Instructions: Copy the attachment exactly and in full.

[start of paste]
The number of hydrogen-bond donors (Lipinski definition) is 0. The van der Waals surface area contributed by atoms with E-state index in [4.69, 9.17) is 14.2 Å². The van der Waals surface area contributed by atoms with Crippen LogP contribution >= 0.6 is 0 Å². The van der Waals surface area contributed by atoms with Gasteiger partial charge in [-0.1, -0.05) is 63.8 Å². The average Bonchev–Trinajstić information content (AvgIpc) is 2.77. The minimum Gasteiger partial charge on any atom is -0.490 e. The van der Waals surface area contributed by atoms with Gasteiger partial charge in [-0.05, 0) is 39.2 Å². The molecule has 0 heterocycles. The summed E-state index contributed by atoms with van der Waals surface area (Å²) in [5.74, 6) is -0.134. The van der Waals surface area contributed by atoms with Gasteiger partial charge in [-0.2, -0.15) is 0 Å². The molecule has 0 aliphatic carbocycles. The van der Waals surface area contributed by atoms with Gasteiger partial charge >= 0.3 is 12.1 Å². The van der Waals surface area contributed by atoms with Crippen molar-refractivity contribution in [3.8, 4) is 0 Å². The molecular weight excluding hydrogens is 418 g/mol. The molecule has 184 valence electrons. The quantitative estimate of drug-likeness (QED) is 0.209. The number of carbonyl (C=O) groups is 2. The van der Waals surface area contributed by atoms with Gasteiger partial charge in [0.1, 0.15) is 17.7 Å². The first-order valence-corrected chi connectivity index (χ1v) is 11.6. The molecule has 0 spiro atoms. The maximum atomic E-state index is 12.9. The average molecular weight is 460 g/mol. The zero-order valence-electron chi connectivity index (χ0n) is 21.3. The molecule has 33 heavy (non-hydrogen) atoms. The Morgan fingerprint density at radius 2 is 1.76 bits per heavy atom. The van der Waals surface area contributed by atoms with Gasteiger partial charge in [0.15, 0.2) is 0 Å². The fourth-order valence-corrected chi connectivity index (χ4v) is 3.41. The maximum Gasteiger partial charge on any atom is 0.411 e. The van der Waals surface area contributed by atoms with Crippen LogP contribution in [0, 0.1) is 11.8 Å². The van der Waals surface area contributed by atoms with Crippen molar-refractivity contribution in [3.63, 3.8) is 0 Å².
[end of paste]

The number of hydrogen-bond donors (Lipinski definition) is 0. The van der Waals surface area contributed by atoms with E-state index in [4.69, 9.17) is 14.2 Å². The van der Waals surface area contributed by atoms with Crippen LogP contribution >= 0.6 is 0 Å². The van der Waals surface area contributed by atoms with Gasteiger partial charge in [-0.1, -0.05) is 63.8 Å². The average Bonchev–Trinajstić information content (AvgIpc) is 2.77. The minimum Gasteiger partial charge on any atom is -0.490 e. The van der Waals surface area contributed by atoms with Gasteiger partial charge in [-0.05, 0) is 39.2 Å². The molecule has 0 heterocycles. The summed E-state index contributed by atoms with van der Waals surface area (Å²) in [5.74, 6) is -0.134. The van der Waals surface area contributed by atoms with Gasteiger partial charge in [-0.2, -0.15) is 0 Å². The molecule has 0 aliphatic carbocycles. The van der Waals surface area contributed by atoms with Gasteiger partial charge >= 0.3 is 12.1 Å². The van der Waals surface area contributed by atoms with Crippen molar-refractivity contribution in [3.8, 4) is 0 Å². The molecular weight excluding hydrogens is 418 g/mol. The molecule has 184 valence electrons. The quantitative estimate of drug-likeness (QED) is 0.209. The number of carbonyl (C=O) groups is 2. The van der Waals surface area contributed by atoms with Gasteiger partial charge in [0.1, 0.15) is 17.7 Å². The first-order valence-corrected chi connectivity index (χ1v) is 11.6. The molecule has 0 spiro atoms. The maximum atomic E-state index is 12.9. The average molecular weight is 460 g/mol. The zero-order valence-electron chi connectivity index (χ0n) is 21.3. The molecule has 33 heavy (non-hydrogen) atoms. The Morgan fingerprint density at radius 2 is 1.76 bits per heavy atom. The van der Waals surface area contributed by atoms with Gasteiger partial charge in [0.15, 0.2) is 0 Å². The fourth-order valence-corrected chi connectivity index (χ4v) is 3.41. The maximum Gasteiger partial charge on any atom is 0.411 e. The van der Waals surface area contributed by atoms with Crippen LogP contribution in [0, 0.1) is 11.8 Å². The van der Waals surface area contributed by atoms with Crippen molar-refractivity contribution in [3.63, 3.8) is 0 Å².